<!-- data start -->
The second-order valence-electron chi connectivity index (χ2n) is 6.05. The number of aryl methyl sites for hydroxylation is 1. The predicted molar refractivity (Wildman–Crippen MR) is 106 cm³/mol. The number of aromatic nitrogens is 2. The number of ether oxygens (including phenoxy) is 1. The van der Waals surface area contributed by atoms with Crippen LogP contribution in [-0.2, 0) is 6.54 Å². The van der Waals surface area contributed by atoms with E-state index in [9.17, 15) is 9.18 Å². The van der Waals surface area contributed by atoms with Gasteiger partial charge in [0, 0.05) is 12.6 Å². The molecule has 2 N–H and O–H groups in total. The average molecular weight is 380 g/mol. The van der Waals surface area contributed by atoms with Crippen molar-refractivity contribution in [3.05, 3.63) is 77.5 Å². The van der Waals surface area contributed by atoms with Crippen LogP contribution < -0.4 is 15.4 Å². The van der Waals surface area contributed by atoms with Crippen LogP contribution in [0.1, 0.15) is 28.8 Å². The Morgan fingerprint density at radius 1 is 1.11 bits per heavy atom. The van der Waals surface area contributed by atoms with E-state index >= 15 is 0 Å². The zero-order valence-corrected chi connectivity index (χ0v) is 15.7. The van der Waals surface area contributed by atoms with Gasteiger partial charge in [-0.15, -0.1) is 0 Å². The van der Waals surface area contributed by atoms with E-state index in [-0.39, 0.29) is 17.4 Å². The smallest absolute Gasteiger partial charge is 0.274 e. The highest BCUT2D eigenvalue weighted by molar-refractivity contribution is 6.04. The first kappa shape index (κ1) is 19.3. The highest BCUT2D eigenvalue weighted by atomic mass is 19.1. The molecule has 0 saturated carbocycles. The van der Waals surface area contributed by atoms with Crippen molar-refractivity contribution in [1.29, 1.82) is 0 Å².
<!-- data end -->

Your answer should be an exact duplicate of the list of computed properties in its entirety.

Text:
The second-order valence-electron chi connectivity index (χ2n) is 6.05. The number of aryl methyl sites for hydroxylation is 1. The predicted molar refractivity (Wildman–Crippen MR) is 106 cm³/mol. The number of aromatic nitrogens is 2. The number of ether oxygens (including phenoxy) is 1. The van der Waals surface area contributed by atoms with Crippen LogP contribution in [-0.2, 0) is 6.54 Å². The van der Waals surface area contributed by atoms with E-state index in [9.17, 15) is 9.18 Å². The van der Waals surface area contributed by atoms with Gasteiger partial charge in [0, 0.05) is 12.6 Å². The molecule has 2 N–H and O–H groups in total. The average molecular weight is 380 g/mol. The van der Waals surface area contributed by atoms with Crippen molar-refractivity contribution in [3.05, 3.63) is 77.5 Å². The van der Waals surface area contributed by atoms with Crippen LogP contribution < -0.4 is 15.4 Å². The van der Waals surface area contributed by atoms with Crippen LogP contribution in [0.1, 0.15) is 28.8 Å². The Morgan fingerprint density at radius 1 is 1.11 bits per heavy atom. The van der Waals surface area contributed by atoms with E-state index >= 15 is 0 Å². The zero-order valence-corrected chi connectivity index (χ0v) is 15.7. The van der Waals surface area contributed by atoms with Gasteiger partial charge in [-0.15, -0.1) is 0 Å². The van der Waals surface area contributed by atoms with E-state index in [-0.39, 0.29) is 17.4 Å². The smallest absolute Gasteiger partial charge is 0.274 e. The highest BCUT2D eigenvalue weighted by molar-refractivity contribution is 6.04. The first kappa shape index (κ1) is 19.3. The highest BCUT2D eigenvalue weighted by atomic mass is 19.1. The molecule has 0 saturated carbocycles. The van der Waals surface area contributed by atoms with Crippen molar-refractivity contribution in [1.29, 1.82) is 0 Å².